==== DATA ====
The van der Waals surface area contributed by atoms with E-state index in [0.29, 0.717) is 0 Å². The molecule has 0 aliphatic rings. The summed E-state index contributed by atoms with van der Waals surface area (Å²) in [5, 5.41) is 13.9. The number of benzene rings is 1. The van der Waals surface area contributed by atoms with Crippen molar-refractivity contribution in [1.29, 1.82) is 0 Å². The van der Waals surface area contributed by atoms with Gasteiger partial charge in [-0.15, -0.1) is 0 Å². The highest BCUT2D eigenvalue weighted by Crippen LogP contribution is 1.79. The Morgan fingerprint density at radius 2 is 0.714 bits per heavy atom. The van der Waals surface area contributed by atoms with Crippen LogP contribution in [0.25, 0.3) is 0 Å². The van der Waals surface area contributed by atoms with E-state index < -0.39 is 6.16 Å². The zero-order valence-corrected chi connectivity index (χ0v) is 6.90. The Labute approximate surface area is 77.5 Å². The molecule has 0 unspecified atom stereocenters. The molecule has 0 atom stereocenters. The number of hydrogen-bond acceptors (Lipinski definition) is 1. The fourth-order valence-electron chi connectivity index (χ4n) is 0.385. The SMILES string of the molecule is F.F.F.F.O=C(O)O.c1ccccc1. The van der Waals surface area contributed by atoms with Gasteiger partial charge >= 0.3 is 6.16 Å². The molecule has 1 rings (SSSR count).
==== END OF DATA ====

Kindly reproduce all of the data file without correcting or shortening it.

The van der Waals surface area contributed by atoms with E-state index in [0.29, 0.717) is 0 Å². The molecule has 0 aliphatic rings. The summed E-state index contributed by atoms with van der Waals surface area (Å²) in [5, 5.41) is 13.9. The number of benzene rings is 1. The van der Waals surface area contributed by atoms with Crippen molar-refractivity contribution in [1.29, 1.82) is 0 Å². The van der Waals surface area contributed by atoms with Gasteiger partial charge in [-0.15, -0.1) is 0 Å². The highest BCUT2D eigenvalue weighted by Crippen LogP contribution is 1.79. The Morgan fingerprint density at radius 2 is 0.714 bits per heavy atom. The van der Waals surface area contributed by atoms with Crippen LogP contribution in [0.25, 0.3) is 0 Å². The van der Waals surface area contributed by atoms with E-state index < -0.39 is 6.16 Å². The zero-order valence-corrected chi connectivity index (χ0v) is 6.90. The Labute approximate surface area is 77.5 Å². The molecule has 0 unspecified atom stereocenters. The molecule has 0 atom stereocenters. The number of hydrogen-bond acceptors (Lipinski definition) is 1. The fourth-order valence-electron chi connectivity index (χ4n) is 0.385. The SMILES string of the molecule is F.F.F.F.O=C(O)O.c1ccccc1. The van der Waals surface area contributed by atoms with Gasteiger partial charge >= 0.3 is 6.16 Å². The molecule has 1 rings (SSSR count).